Vertigo is a sensation or feeling that the person or their environment is spinning. It can cause balance problems and often is a result of a problem in the inner ear. People who have vertigo may complain of feeling dizzy. Dizziness is also described as feeling lightheaded. Vertigo and lightheadedness often have different causes and different treatments, but they can occur together.
Vertigo affects people of all ages. Although it is very rare among children, it is common in adults over the age of 20. Vertigo and balance problems are more dangerous for people ages 65 and over. Older adults are at greater risk for fractures and major injuries from a fall caused by imbalance.
What Is Vertigo?
Vertigo is the sensation of spinning — even when you are perfectly still. You might feel like you are moving or that the room is moving around you. Most causes of vertigo involve the vestibular system (the part of the inner ear responsible for balance). A number of conditions can produce vertigo, such as:
- Inner ear infections or disorders.
- Tumors, such as acoustic neuroma.
- Surgery that removes or injures the inner ear or its nerves.
- Head injury that results in injury to the inner ear.
- A hole in the inner ear.
You also might have:
- Abnormal eye movements.
- Ringing in one or both ears.
- Difficulty walking due to imbalance.
One of the most common forms of vertigo is benign paroxysmal positional vertigo. BPPV is an inner ear problem. It causes short periods of a spinning sensation when your head is moved in certain directions.
Some people have visual vertigo (a dizzy or unsteady feeling when in stimulating visual settings). Activities such as walking in store aisles or driving in traffic may induce visual vertigo or make it worse.
How Is It Diagnosed?
Your physical therapist will ask you questions to help identify the cause of your vertigo and determine the best treatment. Examples of questions they may ask include:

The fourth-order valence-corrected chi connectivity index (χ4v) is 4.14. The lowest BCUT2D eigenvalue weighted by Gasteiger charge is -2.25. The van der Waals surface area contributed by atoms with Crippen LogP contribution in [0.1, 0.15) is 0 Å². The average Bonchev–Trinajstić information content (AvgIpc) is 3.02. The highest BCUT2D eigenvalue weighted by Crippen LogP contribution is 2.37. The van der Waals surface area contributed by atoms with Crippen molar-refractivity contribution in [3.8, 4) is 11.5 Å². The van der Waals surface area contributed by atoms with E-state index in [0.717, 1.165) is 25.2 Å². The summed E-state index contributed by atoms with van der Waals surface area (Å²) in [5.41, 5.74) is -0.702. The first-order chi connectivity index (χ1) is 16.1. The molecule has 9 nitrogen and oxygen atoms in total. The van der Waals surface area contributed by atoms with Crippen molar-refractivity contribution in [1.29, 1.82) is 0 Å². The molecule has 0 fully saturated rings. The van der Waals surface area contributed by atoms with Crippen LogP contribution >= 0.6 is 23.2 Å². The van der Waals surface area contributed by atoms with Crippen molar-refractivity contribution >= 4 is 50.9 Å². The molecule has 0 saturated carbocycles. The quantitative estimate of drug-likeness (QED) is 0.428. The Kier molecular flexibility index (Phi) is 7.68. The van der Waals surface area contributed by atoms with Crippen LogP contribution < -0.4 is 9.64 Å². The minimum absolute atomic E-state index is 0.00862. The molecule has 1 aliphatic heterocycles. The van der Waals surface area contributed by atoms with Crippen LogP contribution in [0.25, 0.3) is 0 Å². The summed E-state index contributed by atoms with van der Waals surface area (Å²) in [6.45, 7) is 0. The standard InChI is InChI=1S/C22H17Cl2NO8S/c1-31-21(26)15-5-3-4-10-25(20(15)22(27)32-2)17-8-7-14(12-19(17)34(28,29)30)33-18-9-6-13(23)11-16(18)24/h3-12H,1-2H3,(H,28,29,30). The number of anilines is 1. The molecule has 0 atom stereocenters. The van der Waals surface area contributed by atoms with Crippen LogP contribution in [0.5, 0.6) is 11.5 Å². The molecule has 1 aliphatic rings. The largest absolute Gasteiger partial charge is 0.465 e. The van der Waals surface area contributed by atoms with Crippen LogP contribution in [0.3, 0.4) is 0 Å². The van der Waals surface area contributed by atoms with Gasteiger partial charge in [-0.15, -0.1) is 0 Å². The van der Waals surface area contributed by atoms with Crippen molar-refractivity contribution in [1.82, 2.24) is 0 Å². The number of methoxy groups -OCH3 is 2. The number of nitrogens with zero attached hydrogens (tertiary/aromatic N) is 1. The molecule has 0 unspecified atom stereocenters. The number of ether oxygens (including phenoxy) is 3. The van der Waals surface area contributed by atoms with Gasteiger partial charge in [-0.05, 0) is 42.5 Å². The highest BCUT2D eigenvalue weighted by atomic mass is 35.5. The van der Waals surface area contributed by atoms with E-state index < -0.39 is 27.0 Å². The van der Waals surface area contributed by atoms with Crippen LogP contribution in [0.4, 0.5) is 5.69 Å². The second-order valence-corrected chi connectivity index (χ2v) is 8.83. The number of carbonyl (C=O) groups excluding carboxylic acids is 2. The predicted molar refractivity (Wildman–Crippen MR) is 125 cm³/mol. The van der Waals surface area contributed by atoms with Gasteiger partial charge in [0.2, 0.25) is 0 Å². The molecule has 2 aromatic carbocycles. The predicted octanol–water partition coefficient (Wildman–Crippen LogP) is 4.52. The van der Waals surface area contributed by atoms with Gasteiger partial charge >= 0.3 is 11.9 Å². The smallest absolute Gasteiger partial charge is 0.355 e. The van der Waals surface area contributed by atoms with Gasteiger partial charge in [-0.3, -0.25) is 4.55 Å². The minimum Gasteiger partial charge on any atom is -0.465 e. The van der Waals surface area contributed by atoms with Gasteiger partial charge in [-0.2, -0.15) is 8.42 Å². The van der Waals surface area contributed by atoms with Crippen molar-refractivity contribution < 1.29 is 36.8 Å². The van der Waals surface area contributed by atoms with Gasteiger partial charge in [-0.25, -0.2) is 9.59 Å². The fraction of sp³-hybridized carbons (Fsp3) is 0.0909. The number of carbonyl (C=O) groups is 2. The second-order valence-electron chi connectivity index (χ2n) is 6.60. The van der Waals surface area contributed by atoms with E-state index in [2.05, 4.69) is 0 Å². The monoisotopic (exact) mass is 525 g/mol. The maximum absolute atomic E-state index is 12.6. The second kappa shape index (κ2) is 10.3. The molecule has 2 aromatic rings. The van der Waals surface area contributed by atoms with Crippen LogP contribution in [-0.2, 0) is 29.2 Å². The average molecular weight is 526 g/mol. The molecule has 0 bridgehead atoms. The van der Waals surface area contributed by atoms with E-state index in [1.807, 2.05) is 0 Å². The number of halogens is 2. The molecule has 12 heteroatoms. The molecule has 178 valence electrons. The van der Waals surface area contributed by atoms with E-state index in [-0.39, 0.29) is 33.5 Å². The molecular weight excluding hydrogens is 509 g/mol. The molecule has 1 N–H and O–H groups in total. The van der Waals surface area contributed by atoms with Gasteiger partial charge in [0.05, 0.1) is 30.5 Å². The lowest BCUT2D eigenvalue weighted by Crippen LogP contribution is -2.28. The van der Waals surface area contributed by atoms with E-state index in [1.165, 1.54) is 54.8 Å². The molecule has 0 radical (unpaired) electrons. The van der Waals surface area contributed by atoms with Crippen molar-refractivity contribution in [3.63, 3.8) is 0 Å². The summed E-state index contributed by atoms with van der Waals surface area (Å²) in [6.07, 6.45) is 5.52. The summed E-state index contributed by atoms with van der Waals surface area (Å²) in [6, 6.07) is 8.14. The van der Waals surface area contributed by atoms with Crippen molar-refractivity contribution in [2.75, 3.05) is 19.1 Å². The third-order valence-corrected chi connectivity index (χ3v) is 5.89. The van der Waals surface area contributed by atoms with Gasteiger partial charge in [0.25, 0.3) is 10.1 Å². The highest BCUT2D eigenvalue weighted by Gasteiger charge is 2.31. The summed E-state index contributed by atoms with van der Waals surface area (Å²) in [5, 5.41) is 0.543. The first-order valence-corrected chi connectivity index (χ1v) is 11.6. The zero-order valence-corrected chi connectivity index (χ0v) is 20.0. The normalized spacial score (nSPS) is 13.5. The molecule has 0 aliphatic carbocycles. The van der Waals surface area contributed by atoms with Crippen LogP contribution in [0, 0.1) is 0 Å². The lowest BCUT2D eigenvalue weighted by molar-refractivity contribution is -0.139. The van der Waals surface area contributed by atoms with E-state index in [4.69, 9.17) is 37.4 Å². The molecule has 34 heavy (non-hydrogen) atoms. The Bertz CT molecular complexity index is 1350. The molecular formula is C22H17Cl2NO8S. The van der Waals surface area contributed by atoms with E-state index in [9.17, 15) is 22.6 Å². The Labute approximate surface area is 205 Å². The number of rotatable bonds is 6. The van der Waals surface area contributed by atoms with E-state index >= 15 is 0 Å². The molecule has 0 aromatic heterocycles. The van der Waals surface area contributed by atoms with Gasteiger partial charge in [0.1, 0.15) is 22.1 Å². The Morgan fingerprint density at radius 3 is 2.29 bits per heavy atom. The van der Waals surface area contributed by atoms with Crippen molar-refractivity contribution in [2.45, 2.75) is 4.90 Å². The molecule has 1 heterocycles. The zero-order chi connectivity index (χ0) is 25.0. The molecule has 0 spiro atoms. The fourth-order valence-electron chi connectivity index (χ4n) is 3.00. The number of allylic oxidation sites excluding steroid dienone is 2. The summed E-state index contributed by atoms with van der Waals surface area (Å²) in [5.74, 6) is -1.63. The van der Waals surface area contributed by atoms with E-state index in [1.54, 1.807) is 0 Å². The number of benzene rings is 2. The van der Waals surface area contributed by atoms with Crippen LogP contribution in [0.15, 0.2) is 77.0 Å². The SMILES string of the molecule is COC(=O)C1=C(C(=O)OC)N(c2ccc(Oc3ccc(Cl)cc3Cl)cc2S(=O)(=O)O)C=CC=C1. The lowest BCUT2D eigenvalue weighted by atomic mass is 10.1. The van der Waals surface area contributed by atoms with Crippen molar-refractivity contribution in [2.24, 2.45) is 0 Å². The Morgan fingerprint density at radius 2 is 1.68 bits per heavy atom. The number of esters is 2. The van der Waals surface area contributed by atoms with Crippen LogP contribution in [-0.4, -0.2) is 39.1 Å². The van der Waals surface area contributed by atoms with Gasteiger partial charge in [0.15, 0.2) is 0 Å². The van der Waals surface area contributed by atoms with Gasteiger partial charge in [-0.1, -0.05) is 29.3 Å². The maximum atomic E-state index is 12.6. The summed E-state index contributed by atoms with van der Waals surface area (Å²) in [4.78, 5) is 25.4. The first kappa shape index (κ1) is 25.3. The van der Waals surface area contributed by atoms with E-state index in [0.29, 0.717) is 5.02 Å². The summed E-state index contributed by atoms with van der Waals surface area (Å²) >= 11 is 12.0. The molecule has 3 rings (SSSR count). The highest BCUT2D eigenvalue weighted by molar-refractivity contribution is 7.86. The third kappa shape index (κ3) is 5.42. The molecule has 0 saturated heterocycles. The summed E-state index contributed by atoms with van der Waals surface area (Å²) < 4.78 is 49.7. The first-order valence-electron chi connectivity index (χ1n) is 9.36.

- When did you first have vertigo (the feeling of spinning)?
- What are you doing when you have vertigo? Does it happen when you turn your head, bend over, stand perfectly still, or roll over in bed? Does walking or driving in a busy environment cause symptoms?
- How long does the vertigo last (seconds, minutes, hours, days)?
- Have you had vertigo before?
- Do you have hearing loss, ringing, or a feeling of fullness in your ears?
- Do you have nausea with the spinning?
- Have you had any changes in your heart rate or breathing?
Your physical therapist will perform tests to determine the causes of your vertigo. They also will determine your risk of falling. Depending on the results, your physical therapist may recommend further testing, or that you see your doctor.
How Can a Physical Therapist Help?
Based on their evaluation and your goals, your physical therapist will design a treatment plan specific to you. The exact treatments will depend on the cause of your vertigo. Your physical therapist's main focus is to help you get moving again and manage the vertigo at the same time. Treatment may include specialized head and neck movements that your physical therapist can gently perform for you or teach you to do. It also will include exercises to help get rid of your symptoms. Conditions such as BPPV have very specific tests and treatments.
If you still have dizziness and balance problems after vertigo stops, your physical therapist can target those problems. They will develop a treatment plan and teach you strategies to help you cope with your specific symptoms.
- If performing certain activities or chores at home cause you to become dizzy, your physical therapist will show you how to do them in a different way to help reduce dizziness.
- If simple activities become difficult, or cause fatigue and more dizziness, your physical therapist will help you work through them. This training will help you get moving again and return to your home and work activities.
Physical therapy treatments for dizziness can take many forms. The type of exercise program that your physical therapist designs for you will depend on your unique problems, and might include:
- Exercises to improve your balance.
- Exercises to help the brain "correct" differences between your inner ears.
- Exercises to improve your ability to focus your eyes and vision.
- Exercises to increase tolerance to visually stimulating environments.
Your physical therapist also may prescribe exercises to improve your strength, flexibility, and heart health. The goal of these exercises is to improve your overall physical health and well-being.